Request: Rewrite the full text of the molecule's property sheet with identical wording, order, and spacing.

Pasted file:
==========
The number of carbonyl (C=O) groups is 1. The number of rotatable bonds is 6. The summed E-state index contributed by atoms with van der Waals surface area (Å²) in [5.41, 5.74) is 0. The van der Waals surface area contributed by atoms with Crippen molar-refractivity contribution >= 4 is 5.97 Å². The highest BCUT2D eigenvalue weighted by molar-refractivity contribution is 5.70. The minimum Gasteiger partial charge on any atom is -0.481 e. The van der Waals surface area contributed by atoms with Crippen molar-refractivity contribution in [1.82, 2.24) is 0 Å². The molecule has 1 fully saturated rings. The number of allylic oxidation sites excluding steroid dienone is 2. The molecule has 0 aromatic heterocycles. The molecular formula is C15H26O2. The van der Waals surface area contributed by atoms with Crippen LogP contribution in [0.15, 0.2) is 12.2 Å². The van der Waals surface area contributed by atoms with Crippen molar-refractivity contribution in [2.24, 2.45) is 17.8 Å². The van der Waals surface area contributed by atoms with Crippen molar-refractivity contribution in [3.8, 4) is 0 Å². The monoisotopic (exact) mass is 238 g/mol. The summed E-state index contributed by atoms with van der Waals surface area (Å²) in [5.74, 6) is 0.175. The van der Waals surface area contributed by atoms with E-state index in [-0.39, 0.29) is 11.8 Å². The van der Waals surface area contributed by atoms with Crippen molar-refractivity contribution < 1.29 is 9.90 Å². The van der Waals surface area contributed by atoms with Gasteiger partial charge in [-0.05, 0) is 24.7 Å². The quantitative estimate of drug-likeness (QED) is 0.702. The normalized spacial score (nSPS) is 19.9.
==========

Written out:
The number of carbonyl (C=O) groups is 1. The number of rotatable bonds is 6. The summed E-state index contributed by atoms with van der Waals surface area (Å²) in [5.41, 5.74) is 0. The van der Waals surface area contributed by atoms with Crippen molar-refractivity contribution >= 4 is 5.97 Å². The highest BCUT2D eigenvalue weighted by molar-refractivity contribution is 5.70. The minimum Gasteiger partial charge on any atom is -0.481 e. The van der Waals surface area contributed by atoms with Crippen molar-refractivity contribution in [1.82, 2.24) is 0 Å². The molecule has 1 fully saturated rings. The number of allylic oxidation sites excluding steroid dienone is 2. The molecule has 0 aromatic heterocycles. The molecular formula is C15H26O2. The van der Waals surface area contributed by atoms with Crippen LogP contribution in [0.15, 0.2) is 12.2 Å². The van der Waals surface area contributed by atoms with Crippen molar-refractivity contribution in [2.24, 2.45) is 17.8 Å². The van der Waals surface area contributed by atoms with Crippen molar-refractivity contribution in [3.8, 4) is 0 Å². The monoisotopic (exact) mass is 238 g/mol. The summed E-state index contributed by atoms with van der Waals surface area (Å²) in [5.74, 6) is 0.175. The van der Waals surface area contributed by atoms with E-state index in [-0.39, 0.29) is 11.8 Å². The van der Waals surface area contributed by atoms with Crippen molar-refractivity contribution < 1.29 is 9.90 Å². The van der Waals surface area contributed by atoms with Gasteiger partial charge in [-0.05, 0) is 24.7 Å². The quantitative estimate of drug-likeness (QED) is 0.702. The normalized spacial score (nSPS) is 19.9.